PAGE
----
Is prenatal yoga safe?

Yes, if you stick to this style’s tenets and practice with an educated and experienced prenatal yoga instructor.

Keep in mind that your body is drastically and quickly changing each day in pregnancy.

Your hormone levels are rising as your body grows another human and prepares to birth this little human.

Your body produces more relaxin hormone during pregnancy, which helps your muscles, ligaments, and tendons… relax!

This “relaxing” effect is centered mainly around the pelvic area to facilitate delivery.

Relaxin production starts in the first trimester and peaks at the end of the first trimester and labor.

It’s essential to be careful not to overstretch your soft tissues or muscles in prenatal yoga, as you will find that thanks to Relaxin, you’re more bendy and flexible than usual.

Instead of going to 100% stretch and strain in poses, stick to only 70-80%.

Does prenatal yoga count as exercise?


Prenatal yoga is considered a low-impact, low-intensity form of exercise and physical activity specifically designed for you, mama.

Pregnancy isn’t the time to overexert yourself with strenuous workouts.

It’s a time to honor your body’s wisdom and listen to what it needs.

Many women experience fatigue and nausea or sickness in the first trimester. If that’s your case, rest, soothing breathwork, and meditative practices might be beneficial rather than a physical yoga practice.

Again, always consult with your doctor before embarking on any exercise regimen while pregnant.

When should you start prenatal yoga?

You can start prenatal yoga at any time in your pregnancy as long your doctor has given you the green light.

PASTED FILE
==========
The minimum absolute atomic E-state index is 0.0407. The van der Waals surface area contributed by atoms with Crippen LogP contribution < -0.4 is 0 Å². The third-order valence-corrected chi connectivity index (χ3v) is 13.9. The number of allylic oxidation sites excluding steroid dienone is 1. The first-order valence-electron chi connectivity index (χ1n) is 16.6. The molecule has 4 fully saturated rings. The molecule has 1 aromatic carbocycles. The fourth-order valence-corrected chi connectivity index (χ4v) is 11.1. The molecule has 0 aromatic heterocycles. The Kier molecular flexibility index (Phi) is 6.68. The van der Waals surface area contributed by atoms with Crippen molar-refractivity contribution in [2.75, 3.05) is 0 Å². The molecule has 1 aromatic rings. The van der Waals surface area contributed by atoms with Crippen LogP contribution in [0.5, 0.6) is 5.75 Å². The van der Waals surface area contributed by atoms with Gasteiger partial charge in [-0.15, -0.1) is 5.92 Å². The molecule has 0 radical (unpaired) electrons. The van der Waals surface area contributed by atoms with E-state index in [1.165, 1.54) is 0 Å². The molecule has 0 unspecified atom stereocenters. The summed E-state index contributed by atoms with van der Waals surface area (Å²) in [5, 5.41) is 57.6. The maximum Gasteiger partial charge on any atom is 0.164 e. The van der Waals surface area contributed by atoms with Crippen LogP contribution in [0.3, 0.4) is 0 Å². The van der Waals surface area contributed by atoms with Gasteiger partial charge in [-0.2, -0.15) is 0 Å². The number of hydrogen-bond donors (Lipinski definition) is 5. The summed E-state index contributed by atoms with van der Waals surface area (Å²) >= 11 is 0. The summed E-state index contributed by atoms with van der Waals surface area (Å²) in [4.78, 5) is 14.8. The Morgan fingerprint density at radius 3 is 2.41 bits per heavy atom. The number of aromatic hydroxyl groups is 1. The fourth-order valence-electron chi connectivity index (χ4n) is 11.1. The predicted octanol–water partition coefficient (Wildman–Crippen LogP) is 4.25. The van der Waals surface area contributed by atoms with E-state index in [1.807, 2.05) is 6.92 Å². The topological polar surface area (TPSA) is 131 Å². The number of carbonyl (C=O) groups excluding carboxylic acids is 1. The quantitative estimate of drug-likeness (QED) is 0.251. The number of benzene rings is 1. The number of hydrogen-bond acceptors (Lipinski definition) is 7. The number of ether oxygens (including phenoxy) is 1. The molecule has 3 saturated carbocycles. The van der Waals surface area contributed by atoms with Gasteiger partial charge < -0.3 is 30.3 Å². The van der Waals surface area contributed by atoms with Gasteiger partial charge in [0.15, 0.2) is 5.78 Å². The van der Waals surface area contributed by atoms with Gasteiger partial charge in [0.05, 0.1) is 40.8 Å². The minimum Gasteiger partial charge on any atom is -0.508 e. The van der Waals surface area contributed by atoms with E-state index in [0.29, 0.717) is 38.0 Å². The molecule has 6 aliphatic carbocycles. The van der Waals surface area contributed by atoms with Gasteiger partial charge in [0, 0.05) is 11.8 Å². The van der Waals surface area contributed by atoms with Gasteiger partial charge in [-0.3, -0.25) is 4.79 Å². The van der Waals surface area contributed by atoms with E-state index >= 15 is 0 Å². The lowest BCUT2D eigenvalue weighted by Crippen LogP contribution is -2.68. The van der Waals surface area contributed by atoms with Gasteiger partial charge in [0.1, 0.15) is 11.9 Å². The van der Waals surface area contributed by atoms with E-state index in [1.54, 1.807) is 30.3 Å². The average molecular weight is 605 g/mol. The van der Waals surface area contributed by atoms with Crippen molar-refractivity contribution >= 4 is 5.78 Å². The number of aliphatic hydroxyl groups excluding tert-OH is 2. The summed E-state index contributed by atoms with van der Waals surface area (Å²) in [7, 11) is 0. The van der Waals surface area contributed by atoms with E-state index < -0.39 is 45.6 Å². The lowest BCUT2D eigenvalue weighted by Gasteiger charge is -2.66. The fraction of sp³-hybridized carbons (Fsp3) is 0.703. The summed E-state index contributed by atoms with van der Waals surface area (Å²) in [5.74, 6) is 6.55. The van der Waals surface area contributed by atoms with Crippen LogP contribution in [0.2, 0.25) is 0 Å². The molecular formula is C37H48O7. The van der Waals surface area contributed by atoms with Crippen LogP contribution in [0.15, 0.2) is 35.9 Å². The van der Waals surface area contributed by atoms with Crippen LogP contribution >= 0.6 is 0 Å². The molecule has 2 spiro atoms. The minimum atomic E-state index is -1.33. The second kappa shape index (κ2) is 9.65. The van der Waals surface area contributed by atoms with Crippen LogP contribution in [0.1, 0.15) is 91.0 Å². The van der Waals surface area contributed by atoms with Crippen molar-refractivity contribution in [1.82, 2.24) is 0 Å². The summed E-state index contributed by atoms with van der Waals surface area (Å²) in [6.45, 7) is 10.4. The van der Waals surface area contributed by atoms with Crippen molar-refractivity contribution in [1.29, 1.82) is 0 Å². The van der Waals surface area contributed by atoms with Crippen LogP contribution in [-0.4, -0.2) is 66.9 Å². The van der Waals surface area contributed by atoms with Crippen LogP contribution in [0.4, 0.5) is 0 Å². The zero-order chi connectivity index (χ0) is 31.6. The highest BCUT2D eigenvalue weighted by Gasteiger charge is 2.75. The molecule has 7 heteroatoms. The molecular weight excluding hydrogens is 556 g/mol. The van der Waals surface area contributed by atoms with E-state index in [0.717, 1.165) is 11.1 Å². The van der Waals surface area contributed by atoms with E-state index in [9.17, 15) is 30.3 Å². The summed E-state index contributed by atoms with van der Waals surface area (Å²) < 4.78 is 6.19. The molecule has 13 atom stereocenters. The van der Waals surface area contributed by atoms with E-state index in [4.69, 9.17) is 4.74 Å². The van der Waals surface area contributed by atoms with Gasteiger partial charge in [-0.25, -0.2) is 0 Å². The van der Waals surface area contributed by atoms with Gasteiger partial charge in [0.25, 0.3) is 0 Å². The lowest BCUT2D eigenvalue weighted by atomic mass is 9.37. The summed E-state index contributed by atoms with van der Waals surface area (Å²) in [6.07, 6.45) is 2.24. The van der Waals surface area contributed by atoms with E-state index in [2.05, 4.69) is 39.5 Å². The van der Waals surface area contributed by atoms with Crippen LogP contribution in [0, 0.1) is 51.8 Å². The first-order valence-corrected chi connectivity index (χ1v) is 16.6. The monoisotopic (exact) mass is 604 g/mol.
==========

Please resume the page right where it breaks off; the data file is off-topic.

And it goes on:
How often should I do prenatal yoga?

Your prenatal yoga practice’s physical portions (asanas) can be done as often as you feel you need it.

Some women like to stick to 3-4 times per week, although if you’re just starting, start with 1-2 times a week first and see how you get on.

Breathing exercises and meditative practices can be done daily.

Remember, listen to your body.

She’s wise and knows what she’s doing and what she needs to make this baby.

Get in the habit of constantly checking in with yourself and ask:

“What do I need?”

“What do I want?”

“What would bring me joy?”

How do I choose the best prenatal yoga classes?

It depends on your personal preferences and what you most resonate with.

Would you rather attend in-person group classes or do an in-person private class?

Are you into live zoom classes?

Or do you prefer yoga videos that you can do at your own pace?

Do you have an existing yoga routine?

Or is this your first rodeo?

Are you in your first, second, or third trimester?

Your first trimester is usually characterized by low energy and nausea, while your second trimester is characterized by an energy surge.

Things are usually uncomfortable in the third trimester, so your needs will vary.

It might take you a few tries to find a yoga teacher that you resonate with.

Don’t get discouraged.

There are many options for you online – whether you simply check out Youtube for free classes or hit up your local yoga studio.